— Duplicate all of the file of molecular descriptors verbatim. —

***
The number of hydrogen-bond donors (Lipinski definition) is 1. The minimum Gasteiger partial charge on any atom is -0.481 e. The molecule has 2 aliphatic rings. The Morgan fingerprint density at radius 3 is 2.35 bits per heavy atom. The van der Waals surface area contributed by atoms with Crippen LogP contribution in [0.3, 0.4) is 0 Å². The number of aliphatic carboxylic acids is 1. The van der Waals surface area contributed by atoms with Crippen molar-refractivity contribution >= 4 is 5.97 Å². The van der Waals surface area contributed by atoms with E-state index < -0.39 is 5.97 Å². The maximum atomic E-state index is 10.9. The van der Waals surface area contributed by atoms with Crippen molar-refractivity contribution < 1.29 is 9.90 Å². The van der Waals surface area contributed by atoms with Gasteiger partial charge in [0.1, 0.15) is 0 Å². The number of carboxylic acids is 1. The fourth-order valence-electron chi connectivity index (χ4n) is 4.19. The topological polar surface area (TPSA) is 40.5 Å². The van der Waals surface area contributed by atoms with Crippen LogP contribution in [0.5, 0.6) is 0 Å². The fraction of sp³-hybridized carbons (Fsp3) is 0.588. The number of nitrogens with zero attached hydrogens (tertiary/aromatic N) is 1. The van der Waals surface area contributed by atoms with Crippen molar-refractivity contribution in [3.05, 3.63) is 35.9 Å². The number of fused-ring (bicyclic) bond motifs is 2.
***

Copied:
The number of hydrogen-bond donors (Lipinski definition) is 1. The minimum Gasteiger partial charge on any atom is -0.481 e. The molecule has 2 aliphatic rings. The Morgan fingerprint density at radius 3 is 2.35 bits per heavy atom. The van der Waals surface area contributed by atoms with Crippen LogP contribution in [0.3, 0.4) is 0 Å². The number of aliphatic carboxylic acids is 1. The van der Waals surface area contributed by atoms with Crippen molar-refractivity contribution >= 4 is 5.97 Å². The van der Waals surface area contributed by atoms with E-state index < -0.39 is 5.97 Å². The maximum atomic E-state index is 10.9. The van der Waals surface area contributed by atoms with Crippen molar-refractivity contribution < 1.29 is 9.90 Å². The van der Waals surface area contributed by atoms with Gasteiger partial charge in [0.1, 0.15) is 0 Å². The number of carboxylic acids is 1. The fourth-order valence-electron chi connectivity index (χ4n) is 4.19. The topological polar surface area (TPSA) is 40.5 Å². The van der Waals surface area contributed by atoms with Crippen LogP contribution in [0.5, 0.6) is 0 Å². The fraction of sp³-hybridized carbons (Fsp3) is 0.588. The number of nitrogens with zero attached hydrogens (tertiary/aromatic N) is 1. The van der Waals surface area contributed by atoms with Crippen molar-refractivity contribution in [3.05, 3.63) is 35.9 Å². The number of fused-ring (bicyclic) bond motifs is 2.